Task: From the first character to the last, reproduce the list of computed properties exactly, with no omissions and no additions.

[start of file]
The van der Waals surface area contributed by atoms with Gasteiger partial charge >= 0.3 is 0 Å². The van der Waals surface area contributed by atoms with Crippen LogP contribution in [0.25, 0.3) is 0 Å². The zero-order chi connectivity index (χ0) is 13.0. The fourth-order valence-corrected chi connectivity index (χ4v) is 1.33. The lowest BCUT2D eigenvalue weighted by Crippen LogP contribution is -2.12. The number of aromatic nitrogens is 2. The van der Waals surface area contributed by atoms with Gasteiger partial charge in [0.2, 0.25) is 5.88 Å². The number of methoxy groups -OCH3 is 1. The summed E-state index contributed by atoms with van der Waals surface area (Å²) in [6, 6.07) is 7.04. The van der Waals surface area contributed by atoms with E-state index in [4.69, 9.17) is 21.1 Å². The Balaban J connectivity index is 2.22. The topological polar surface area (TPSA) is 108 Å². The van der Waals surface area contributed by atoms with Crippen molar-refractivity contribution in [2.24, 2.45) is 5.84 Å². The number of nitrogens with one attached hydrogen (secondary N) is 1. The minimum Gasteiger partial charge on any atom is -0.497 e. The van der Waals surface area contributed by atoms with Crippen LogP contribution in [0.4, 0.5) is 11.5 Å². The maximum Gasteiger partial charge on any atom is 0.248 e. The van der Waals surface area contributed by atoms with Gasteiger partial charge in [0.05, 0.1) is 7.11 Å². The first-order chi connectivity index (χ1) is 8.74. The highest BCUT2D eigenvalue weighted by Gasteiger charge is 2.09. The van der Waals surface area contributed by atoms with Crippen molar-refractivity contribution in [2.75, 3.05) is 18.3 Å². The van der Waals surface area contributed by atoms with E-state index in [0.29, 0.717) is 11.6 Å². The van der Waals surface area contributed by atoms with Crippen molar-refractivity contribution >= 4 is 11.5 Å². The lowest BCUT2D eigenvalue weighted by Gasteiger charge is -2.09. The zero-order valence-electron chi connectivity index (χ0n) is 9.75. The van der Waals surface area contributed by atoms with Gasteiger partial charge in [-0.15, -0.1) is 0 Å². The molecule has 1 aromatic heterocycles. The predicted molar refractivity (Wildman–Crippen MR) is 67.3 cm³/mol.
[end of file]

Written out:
The van der Waals surface area contributed by atoms with Gasteiger partial charge >= 0.3 is 0 Å². The van der Waals surface area contributed by atoms with Crippen LogP contribution in [0.25, 0.3) is 0 Å². The zero-order chi connectivity index (χ0) is 13.0. The fourth-order valence-corrected chi connectivity index (χ4v) is 1.33. The lowest BCUT2D eigenvalue weighted by Crippen LogP contribution is -2.12. The number of aromatic nitrogens is 2. The van der Waals surface area contributed by atoms with Gasteiger partial charge in [0.2, 0.25) is 5.88 Å². The number of methoxy groups -OCH3 is 1. The summed E-state index contributed by atoms with van der Waals surface area (Å²) in [6, 6.07) is 7.04. The van der Waals surface area contributed by atoms with E-state index in [4.69, 9.17) is 21.1 Å². The Balaban J connectivity index is 2.22. The topological polar surface area (TPSA) is 108 Å². The van der Waals surface area contributed by atoms with Crippen molar-refractivity contribution in [2.24, 2.45) is 5.84 Å². The number of nitrogens with one attached hydrogen (secondary N) is 1. The minimum Gasteiger partial charge on any atom is -0.497 e. The van der Waals surface area contributed by atoms with Crippen LogP contribution in [0.4, 0.5) is 11.5 Å². The maximum Gasteiger partial charge on any atom is 0.248 e. The van der Waals surface area contributed by atoms with Gasteiger partial charge in [0.05, 0.1) is 7.11 Å². The first-order chi connectivity index (χ1) is 8.74. The highest BCUT2D eigenvalue weighted by Gasteiger charge is 2.09. The van der Waals surface area contributed by atoms with Crippen molar-refractivity contribution in [2.75, 3.05) is 18.3 Å². The van der Waals surface area contributed by atoms with E-state index in [0.29, 0.717) is 11.6 Å². The van der Waals surface area contributed by atoms with Crippen molar-refractivity contribution >= 4 is 11.5 Å². The lowest BCUT2D eigenvalue weighted by Gasteiger charge is -2.09. The zero-order valence-electron chi connectivity index (χ0n) is 9.75. The van der Waals surface area contributed by atoms with Gasteiger partial charge in [-0.15, -0.1) is 0 Å². The molecule has 1 aromatic heterocycles. The predicted molar refractivity (Wildman–Crippen MR) is 67.3 cm³/mol.